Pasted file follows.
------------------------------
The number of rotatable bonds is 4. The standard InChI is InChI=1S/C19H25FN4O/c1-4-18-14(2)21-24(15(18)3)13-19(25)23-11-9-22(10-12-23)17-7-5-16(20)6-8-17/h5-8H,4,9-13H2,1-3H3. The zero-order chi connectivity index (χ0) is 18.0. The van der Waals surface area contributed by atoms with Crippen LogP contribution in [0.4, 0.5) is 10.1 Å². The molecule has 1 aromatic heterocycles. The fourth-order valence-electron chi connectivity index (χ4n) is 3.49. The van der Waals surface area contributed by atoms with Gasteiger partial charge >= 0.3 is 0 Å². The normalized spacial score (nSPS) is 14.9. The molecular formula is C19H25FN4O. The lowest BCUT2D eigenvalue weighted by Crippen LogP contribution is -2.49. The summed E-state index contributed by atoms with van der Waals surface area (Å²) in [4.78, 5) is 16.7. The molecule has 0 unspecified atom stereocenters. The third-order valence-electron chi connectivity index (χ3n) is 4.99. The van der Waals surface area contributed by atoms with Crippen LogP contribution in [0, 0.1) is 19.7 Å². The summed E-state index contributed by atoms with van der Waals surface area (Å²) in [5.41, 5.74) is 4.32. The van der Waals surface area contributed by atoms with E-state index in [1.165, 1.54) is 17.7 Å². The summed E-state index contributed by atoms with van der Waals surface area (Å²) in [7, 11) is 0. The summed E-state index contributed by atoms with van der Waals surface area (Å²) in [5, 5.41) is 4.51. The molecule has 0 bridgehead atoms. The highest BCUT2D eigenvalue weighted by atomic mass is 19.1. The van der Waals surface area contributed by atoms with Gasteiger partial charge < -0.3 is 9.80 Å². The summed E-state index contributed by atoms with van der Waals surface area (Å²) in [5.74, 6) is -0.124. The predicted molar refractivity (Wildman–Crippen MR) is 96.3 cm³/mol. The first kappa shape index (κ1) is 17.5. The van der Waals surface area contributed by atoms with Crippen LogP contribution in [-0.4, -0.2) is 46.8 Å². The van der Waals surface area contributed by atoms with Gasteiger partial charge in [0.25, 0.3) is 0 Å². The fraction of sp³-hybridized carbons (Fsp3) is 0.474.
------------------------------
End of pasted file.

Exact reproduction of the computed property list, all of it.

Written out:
The number of rotatable bonds is 4. The standard InChI is InChI=1S/C19H25FN4O/c1-4-18-14(2)21-24(15(18)3)13-19(25)23-11-9-22(10-12-23)17-7-5-16(20)6-8-17/h5-8H,4,9-13H2,1-3H3. The zero-order chi connectivity index (χ0) is 18.0. The van der Waals surface area contributed by atoms with Crippen LogP contribution in [0.4, 0.5) is 10.1 Å². The molecule has 1 aromatic heterocycles. The fourth-order valence-electron chi connectivity index (χ4n) is 3.49. The van der Waals surface area contributed by atoms with Gasteiger partial charge >= 0.3 is 0 Å². The normalized spacial score (nSPS) is 14.9. The molecular formula is C19H25FN4O. The lowest BCUT2D eigenvalue weighted by Crippen LogP contribution is -2.49. The summed E-state index contributed by atoms with van der Waals surface area (Å²) in [4.78, 5) is 16.7. The molecule has 0 unspecified atom stereocenters. The third-order valence-electron chi connectivity index (χ3n) is 4.99. The van der Waals surface area contributed by atoms with Crippen LogP contribution in [0, 0.1) is 19.7 Å². The summed E-state index contributed by atoms with van der Waals surface area (Å²) in [5.41, 5.74) is 4.32. The van der Waals surface area contributed by atoms with E-state index in [1.165, 1.54) is 17.7 Å². The summed E-state index contributed by atoms with van der Waals surface area (Å²) in [7, 11) is 0. The summed E-state index contributed by atoms with van der Waals surface area (Å²) in [5, 5.41) is 4.51. The molecule has 0 bridgehead atoms. The highest BCUT2D eigenvalue weighted by atomic mass is 19.1. The van der Waals surface area contributed by atoms with Gasteiger partial charge < -0.3 is 9.80 Å². The summed E-state index contributed by atoms with van der Waals surface area (Å²) in [5.74, 6) is -0.124. The predicted molar refractivity (Wildman–Crippen MR) is 96.3 cm³/mol. The first kappa shape index (κ1) is 17.5. The van der Waals surface area contributed by atoms with Crippen LogP contribution in [-0.4, -0.2) is 46.8 Å². The van der Waals surface area contributed by atoms with Gasteiger partial charge in [0.25, 0.3) is 0 Å². The fraction of sp³-hybridized carbons (Fsp3) is 0.474.